In October last year, I began to see Brené Brown’s promos for her new book, The Atlas of the Heart, which was just published on November 1. This romp through the spectrum of feeling holds no appeal for me in its promise to dive into all 87 human emotions. Absolutely terrifying. Do we even need 87 emotions? Where do they come from? And if they are all eventually tossed on a waste heap, I’d like to plan detours around this pile of detritus. Like all thought, emotions are ephemeral, flowing through us, dissipating, dissolving, disappearing. There is nothing to hang your hat on here, much less to hang as a shingle with your occupations embossed and gilded on it.
Right up front, you will recognize me as a compiler, rather than a splitter. I learn by making complex concepts simple—neatly ordered in drawers, on shelves, stacked and arranged for easy access. Brené is in the splitter camp. Maybe academics add another comma to their salary by splitting easily digested, single-digit servings of categories into multiples of a dozen Thanksgiving banquet offerings to feed three generations and the once-removed, as well as first, second, and third cousins. I know two emotions that encompass (compile) all 87 of Brené’s.
The curtains rise. Consider this: There are only two emotions—doubt and joy.
Yes, it’s that easy. Imagine going through every day “compiling” feelings into these two states of being: doubt or joy. There are degrees of each, yet neither end of the spectrum—strong to weak—allows an emotion to slip out of the shadow of these two categories.
The beauty of this simplicity is irresistible to me. Why complicate matters by splitting emotions into 87 possibilities when emotions are too often dramatized with strident arm-waving and chest-beating, projected beyond walls. How emotions can serve us best is as guideposts or maps. Good feelings of any varietal indicate you have chosen the fork in the road toward Joy. Celebrate, embrace, stay on this road, and your thriving will continue and contribute to the lives of all you touch—your family and your community. But if your experience is suffering, pain, anger—an emotion that feels like a contraction of your life and being—examine it. It is likely rooted in doubt—a loss of trust in your innate security and freedom. When you feel doubt, you have surrendered your life-given privilege to grow and thrive.
Through a daily practice of mindfulness meditation, you become keenly aware of your emotions—doubt or joy. Awareness is the first step toward using the guidance they provide. Is the emotion a feeling of contraction, thus falling into the big category of Doubt? Or does your emotion give you a feeling of expansiveness, curiosity, awe, and delight, thus falling into the big category of Joy? Seek joy and use the information that doubt offers to rewrite the story you tell yourself in order to pivot toward joy.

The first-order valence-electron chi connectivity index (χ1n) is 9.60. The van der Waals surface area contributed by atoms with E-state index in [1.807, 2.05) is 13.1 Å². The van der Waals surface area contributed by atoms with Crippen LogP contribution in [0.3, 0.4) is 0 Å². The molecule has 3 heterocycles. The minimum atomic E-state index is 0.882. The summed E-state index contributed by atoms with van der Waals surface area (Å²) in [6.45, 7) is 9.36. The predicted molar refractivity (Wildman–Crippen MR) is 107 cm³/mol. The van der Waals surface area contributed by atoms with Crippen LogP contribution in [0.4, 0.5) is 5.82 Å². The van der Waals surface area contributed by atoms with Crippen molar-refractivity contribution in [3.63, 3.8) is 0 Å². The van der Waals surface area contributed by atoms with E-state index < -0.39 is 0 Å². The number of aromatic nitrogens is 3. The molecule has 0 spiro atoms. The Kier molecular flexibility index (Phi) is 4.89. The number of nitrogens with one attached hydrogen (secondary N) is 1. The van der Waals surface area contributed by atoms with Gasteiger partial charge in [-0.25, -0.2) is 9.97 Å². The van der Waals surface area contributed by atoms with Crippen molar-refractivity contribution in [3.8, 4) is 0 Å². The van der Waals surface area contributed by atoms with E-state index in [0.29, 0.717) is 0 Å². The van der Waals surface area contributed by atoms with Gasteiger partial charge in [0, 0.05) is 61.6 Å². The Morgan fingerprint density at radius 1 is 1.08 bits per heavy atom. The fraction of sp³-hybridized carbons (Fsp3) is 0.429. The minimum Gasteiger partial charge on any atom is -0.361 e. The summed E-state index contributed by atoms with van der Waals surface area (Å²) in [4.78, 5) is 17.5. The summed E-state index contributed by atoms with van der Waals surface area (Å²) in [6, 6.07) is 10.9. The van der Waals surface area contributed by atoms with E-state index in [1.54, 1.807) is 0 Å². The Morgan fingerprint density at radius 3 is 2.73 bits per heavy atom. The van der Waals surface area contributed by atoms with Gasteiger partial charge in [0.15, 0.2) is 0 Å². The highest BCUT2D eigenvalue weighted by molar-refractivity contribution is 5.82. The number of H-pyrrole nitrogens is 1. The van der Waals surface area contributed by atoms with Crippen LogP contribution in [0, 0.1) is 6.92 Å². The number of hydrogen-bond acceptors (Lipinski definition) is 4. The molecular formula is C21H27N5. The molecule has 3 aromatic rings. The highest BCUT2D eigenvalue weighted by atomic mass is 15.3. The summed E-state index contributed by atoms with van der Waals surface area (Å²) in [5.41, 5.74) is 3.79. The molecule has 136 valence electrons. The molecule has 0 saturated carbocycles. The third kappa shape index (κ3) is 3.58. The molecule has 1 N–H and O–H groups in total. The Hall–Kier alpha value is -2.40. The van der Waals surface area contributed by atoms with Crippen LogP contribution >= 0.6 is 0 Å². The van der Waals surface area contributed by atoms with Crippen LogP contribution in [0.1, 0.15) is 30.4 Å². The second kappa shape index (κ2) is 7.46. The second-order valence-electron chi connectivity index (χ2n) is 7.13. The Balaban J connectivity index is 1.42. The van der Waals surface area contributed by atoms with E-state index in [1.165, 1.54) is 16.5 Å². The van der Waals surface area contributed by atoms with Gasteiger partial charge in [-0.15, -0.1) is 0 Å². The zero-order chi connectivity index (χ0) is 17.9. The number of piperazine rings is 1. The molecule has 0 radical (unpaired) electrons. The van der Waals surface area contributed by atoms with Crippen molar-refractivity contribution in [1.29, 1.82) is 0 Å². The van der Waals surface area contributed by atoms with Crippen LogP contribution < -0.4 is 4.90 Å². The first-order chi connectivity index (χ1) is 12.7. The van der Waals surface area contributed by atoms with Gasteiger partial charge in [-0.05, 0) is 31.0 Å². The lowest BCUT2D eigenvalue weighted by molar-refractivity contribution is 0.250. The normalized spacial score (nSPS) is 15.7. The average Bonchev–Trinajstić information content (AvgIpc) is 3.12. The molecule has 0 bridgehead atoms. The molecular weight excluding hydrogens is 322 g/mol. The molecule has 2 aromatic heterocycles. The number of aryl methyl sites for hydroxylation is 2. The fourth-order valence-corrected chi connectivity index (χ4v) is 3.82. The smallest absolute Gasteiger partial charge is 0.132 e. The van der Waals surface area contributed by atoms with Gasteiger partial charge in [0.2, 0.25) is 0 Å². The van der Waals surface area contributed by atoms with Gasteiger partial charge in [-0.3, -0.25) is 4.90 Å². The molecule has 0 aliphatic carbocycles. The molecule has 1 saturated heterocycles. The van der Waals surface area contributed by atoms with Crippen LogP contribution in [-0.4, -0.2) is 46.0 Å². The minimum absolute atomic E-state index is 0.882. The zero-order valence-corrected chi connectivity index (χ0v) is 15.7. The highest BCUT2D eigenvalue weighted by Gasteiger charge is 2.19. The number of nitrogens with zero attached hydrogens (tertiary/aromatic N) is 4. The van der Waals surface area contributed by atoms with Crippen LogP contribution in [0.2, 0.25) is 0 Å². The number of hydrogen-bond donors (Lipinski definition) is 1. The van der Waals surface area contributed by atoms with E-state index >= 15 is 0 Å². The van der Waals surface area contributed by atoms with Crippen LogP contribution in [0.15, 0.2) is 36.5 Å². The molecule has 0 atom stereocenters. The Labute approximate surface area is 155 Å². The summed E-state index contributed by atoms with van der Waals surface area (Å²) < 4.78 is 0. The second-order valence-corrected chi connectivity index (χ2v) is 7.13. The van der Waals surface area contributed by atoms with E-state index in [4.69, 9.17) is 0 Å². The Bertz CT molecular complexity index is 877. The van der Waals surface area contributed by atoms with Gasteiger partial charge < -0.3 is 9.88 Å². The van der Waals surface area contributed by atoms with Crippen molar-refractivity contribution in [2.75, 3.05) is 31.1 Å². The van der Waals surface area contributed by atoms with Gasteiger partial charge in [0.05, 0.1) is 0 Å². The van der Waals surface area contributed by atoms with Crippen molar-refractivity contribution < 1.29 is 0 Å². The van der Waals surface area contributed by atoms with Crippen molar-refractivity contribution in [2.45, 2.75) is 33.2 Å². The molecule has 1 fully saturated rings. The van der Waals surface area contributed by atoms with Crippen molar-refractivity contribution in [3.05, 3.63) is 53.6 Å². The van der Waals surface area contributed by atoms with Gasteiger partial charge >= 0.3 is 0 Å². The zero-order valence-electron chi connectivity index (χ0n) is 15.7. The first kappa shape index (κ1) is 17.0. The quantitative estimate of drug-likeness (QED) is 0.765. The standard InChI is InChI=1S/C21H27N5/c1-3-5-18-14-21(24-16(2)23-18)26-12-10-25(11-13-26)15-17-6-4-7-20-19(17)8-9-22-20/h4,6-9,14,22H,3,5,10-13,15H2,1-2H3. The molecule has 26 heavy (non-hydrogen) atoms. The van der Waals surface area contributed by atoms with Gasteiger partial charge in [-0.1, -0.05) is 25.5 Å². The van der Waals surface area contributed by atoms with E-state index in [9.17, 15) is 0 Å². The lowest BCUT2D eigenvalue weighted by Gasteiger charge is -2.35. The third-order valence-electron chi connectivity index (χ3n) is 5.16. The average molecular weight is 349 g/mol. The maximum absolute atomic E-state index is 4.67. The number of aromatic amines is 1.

Two Final Thoughts
1. A memorable “aha!” moment in my life was learning that, at its root, anger is fear. When a parent screams a visceral alarm bell at their child, whom they see running into the busy neighborhood street, they are in abject terror of their child being maimed or killed by a passing car. This blood-curdling anger emanating from them is a “cry” of fear. Does the parent feeling anger turn to punishing the child with a belt to the butt? Or does the parent recognize her feeling as fear and gather her child up in a bear hug, to rock her babe and herself gently until the tears subside? Understanding the root of one’s emotions is critical for clarity in human relationships.
2. Why “doubt vs. joy” and not “negative vs. positive” or “fear vs. love” or “angst vs. calm” or “discomfort vs. equanimity”? It’s personal to me. It’s not scientific. Doubt and joy do not assume fault or frenzy, nor are they solely identified with romance, religion, maturity, or specific relationships. They are universal, free of assumptions and associations. They are not lumped with shame, regret, wisdom, health, lack of health, or even something to be transcended or outgrown. Clean, uncomplicated, and accepted as a part of everyday life at any age and stage—any educational level, intelligence, custom, gender, ethnicity, origin—south or north of the equator. Choose these two words—doubt and joy—or any two words that work best for you: contraction vs. expansion, angst vs. flow, etc. Let me know what categories you decide for yourself at: firstname.lastname@example.org.